Pierce County battled it out with Kitsap County to see which could reduce energy use the most in May. Both counties pitted their courthouses against each other in a friendly challenge to raise awareness about energy conservation, save taxpayer dollars, and reduce greenhouse gas emissions associated with energy generation.
Although the competition was tough, Pierce County came out ahead by reducing the County-City Building’s energy use by 676,344 kBtu in May. This accounted for a significant energy savings of 31 percent, which helped save more than $3,700. For result details click here.
Pierce County employees removed personal appliances, turned off lights, unplugged electronics, kept windows closed and turned off computer monitors. Behind the scenes, facilities maintenance staff optimized building equipment, ensuring that nothing was running when it wasn’t needed. The boilers that heat the building account for a large portion of the building’s energy use, so scaling them back when they weren’t needed significantly contributed to the building’s improved energy performance.
“Reducing energy use in our buildings is dependent not only on how we operate and improve our facilities, but also how we all use them on a day-to-day basis” said Jessica Ludwig, Resource Conservation Program Coordinator, Facilities Management. “The Courthouse Energy Challenge successfully demonstrates the impact we can all have on reducing energy use when we work together.”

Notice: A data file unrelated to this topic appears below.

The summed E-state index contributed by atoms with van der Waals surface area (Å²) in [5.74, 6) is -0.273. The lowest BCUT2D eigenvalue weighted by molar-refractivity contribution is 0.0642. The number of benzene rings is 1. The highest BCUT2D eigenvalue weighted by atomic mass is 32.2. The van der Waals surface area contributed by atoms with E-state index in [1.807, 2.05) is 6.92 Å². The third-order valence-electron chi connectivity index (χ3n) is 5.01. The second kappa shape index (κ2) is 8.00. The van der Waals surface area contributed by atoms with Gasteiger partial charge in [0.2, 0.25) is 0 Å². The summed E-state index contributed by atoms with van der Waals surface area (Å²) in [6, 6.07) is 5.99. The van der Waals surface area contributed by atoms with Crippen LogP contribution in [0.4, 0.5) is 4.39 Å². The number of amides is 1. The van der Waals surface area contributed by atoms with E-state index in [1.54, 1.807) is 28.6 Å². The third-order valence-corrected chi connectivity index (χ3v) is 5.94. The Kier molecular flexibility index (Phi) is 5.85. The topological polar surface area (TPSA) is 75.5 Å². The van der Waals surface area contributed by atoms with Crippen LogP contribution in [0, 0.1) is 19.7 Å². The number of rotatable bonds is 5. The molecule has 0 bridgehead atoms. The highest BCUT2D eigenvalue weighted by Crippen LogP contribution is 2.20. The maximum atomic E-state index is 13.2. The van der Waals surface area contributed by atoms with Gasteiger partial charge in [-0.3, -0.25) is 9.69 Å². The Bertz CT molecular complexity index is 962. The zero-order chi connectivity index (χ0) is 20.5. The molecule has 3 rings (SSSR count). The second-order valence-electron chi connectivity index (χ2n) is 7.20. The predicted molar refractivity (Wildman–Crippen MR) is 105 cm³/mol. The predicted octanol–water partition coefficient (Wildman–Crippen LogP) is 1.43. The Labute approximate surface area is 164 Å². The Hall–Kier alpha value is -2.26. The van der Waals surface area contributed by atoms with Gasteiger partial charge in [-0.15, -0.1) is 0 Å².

Recent energy efficiency upgrades further contributed to Pierce County’s success in the Challenge. The building’s windows were recently upgraded from original single-pane glass to an energy efficient double-pane, which reduces air leakage and allows for better temperature control inside the building. Fresh water pumps were also recently replaced with a new model that runs only when needed, which is much more efficient than the older model that ran 24 hours per day.
Even though Pierce County won the challenge, both counties successfully reduced their energy use. Kitsap County reduced its energy use by 5.6 percent, which saved $983 in May.
This innovative challenge was successful in not only reducing energy use and operating costs, but also in increasing awareness of Pierce County’s Resource Conservation Program, county energy policies, and behavior changes that will have a lasting impact.
For more information on Pierce County’s Resource Conservation Management program, contact Jessica Ludwig, resource conservation program coordinator, Facilities Management, firstname.lastname@example.org or (253) 798-6611.
Jessica Ludwig, Resource Conservation Program coordinator(253) email@example.com